Comment [AP4]: Good. I like the assertiveness here. Comment [AP3]: Okay, good. I like how you seem to be taking a particular stance here.

incredibly successful. The problem with this thinking is that it doesnt incorporate opportunity, which we know plays a role. So where does opportunity fit into the rule? Simply, opportunity often allows people to be able to practice for this amount of time. This chapter allowed me to realize the importance of the mixture. Incredibly untalented people will not become successful even if given the opportunity. Success is bred when talented people are given an opportunity and I think Gladwell made that a point in this chapter. So we know it takes chance and we know that it takes talent to become successful. So why write a book about it? There has to be other reasons why people become successful. I believe that culture is the final key to success. Cultural backgrounds help put people in the perfect situation to become successful. The best example I can think of from my own perspective would be to look at professional athletes. If you examine the family backgrounds of many successful athletes youll often find that their parents played sports professionally. I believe that the significance of this is the culture they are around growing up. As a kid, they saw their Dad or Mom playing a professional sport and they were influenced by that culture. As they grow up, they have a passion for that specific sport, or sports in general, and it makes them want to work hard to be like their parents. Often, this hard work puts their ability above others and they, in turn, become successful. I believe that this idea is what Gladwell is trying to get at in the latter part of the book. Gladwell talks about the culture of people and how this affects their opportunities for success. Their problem was that they were trapped in roles dictated by the heavy weight of their countrys cultural legacy. (Page 219) This quote was in regards to pilots and the problems that culture had on their ability to communicate adequately. To me, this quote could be applied far beyond just the example with pilots. Culture is something that all of us are engrained with from a young age. These values and behaviors we learn at a young age often stay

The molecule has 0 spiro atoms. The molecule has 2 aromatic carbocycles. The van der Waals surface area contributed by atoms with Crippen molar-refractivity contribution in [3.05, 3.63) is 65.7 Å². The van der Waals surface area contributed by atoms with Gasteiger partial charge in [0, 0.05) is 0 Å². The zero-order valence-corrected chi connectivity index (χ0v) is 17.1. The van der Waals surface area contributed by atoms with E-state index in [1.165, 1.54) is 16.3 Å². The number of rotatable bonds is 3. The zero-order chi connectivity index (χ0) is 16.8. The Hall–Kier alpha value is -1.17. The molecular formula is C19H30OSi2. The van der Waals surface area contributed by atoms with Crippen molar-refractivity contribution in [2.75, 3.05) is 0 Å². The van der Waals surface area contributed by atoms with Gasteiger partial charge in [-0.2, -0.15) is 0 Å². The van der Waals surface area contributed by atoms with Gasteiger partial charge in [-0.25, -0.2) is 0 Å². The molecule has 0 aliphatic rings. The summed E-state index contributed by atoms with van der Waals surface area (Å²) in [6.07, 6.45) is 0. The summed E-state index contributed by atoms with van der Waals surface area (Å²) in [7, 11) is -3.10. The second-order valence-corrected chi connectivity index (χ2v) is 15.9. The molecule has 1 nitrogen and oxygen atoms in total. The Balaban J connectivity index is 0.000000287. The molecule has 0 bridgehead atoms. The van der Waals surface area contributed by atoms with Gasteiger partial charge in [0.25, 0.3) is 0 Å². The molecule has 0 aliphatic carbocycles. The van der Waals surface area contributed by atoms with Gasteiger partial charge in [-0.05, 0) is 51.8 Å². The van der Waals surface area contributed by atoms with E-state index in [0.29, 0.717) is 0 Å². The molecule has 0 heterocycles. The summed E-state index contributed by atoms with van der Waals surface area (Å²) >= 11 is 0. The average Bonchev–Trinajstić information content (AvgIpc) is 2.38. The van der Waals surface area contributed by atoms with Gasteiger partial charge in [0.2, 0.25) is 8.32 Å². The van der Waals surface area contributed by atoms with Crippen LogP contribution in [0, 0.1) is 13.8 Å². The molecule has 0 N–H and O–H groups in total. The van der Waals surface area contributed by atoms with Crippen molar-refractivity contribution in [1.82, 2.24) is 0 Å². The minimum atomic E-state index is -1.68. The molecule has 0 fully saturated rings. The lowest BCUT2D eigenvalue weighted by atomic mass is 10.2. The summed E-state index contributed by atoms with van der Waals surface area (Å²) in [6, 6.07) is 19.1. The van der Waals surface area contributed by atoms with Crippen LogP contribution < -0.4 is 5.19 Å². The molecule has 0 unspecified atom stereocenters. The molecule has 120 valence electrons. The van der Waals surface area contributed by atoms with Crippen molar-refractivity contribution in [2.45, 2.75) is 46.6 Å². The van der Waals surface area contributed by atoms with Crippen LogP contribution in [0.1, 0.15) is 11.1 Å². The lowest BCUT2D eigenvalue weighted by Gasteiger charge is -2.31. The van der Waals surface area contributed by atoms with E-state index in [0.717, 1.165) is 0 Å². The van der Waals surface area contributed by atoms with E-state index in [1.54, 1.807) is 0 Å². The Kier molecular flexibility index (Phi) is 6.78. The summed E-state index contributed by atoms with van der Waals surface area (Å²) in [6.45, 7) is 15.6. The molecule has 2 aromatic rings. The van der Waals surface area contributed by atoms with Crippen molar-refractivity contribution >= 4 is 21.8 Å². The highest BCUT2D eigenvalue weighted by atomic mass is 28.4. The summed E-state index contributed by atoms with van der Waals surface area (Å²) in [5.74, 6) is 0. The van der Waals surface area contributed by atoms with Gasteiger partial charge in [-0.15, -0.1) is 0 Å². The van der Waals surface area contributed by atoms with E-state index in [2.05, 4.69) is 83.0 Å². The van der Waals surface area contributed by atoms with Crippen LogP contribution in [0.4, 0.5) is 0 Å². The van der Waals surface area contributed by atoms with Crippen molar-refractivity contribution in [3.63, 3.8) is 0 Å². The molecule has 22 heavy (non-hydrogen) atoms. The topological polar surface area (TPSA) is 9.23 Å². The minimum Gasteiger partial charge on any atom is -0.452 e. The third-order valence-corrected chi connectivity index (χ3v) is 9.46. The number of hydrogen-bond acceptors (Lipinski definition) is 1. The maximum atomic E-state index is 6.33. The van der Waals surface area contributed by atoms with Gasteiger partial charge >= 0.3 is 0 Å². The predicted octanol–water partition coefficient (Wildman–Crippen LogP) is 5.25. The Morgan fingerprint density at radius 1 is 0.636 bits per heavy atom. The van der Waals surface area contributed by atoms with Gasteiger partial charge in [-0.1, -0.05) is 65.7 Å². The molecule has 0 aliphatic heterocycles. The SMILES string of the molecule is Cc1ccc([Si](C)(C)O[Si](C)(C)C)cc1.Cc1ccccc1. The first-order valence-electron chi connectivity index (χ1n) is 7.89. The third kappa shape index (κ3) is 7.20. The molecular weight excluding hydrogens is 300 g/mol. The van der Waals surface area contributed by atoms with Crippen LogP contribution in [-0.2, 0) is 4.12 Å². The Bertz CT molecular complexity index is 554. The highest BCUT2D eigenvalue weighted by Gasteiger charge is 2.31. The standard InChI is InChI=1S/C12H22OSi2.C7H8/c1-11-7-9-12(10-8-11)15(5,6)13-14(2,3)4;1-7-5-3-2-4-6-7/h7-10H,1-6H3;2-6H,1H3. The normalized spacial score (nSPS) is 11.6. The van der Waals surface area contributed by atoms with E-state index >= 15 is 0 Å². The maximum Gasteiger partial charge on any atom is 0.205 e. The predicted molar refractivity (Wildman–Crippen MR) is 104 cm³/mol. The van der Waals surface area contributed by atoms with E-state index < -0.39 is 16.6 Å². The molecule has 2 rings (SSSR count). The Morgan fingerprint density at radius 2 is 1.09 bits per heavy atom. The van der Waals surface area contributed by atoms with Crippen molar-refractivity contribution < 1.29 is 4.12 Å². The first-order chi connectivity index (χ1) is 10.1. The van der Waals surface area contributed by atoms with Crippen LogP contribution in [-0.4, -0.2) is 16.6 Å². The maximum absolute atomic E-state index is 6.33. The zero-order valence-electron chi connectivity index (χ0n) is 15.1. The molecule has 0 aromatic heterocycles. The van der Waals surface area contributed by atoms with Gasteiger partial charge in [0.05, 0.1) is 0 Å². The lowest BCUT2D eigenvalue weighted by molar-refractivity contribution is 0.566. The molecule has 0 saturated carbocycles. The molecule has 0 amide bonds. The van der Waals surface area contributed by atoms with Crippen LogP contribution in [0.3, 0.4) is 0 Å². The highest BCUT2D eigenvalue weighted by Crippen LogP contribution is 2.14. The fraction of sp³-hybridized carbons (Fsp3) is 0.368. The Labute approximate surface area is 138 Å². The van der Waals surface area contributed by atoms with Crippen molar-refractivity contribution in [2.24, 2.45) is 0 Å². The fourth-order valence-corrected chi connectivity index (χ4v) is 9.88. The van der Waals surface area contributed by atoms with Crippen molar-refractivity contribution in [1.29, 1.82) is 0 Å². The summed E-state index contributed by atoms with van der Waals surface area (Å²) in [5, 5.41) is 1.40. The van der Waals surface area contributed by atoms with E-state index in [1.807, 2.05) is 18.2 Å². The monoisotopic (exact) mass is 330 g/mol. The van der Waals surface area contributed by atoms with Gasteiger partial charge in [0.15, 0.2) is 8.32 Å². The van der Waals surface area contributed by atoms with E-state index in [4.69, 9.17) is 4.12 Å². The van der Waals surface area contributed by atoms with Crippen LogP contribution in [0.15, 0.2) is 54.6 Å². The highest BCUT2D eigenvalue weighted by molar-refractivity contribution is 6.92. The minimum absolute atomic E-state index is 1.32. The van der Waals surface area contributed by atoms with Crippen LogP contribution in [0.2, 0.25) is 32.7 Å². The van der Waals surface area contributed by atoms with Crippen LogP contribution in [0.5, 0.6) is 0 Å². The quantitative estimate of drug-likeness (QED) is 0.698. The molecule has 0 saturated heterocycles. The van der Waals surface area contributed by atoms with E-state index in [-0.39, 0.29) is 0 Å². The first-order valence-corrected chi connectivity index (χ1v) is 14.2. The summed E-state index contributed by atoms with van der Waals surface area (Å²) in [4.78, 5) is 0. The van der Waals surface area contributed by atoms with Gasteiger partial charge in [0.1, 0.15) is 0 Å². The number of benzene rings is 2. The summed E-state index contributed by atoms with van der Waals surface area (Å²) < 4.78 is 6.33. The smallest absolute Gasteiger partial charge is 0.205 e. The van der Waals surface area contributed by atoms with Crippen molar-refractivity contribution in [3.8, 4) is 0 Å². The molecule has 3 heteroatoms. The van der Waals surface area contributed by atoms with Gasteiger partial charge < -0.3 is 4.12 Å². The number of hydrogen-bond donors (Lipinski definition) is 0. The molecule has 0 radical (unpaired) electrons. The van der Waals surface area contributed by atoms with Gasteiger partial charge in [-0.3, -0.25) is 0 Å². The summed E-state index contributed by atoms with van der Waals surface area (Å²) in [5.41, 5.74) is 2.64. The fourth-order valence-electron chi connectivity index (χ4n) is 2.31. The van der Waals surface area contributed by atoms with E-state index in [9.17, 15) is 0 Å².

Comment [AP5]: Okay, but you state in your intro that success needs to be redefined (or reevaluated). So how are you defining success and how does that definition affect your analysis here?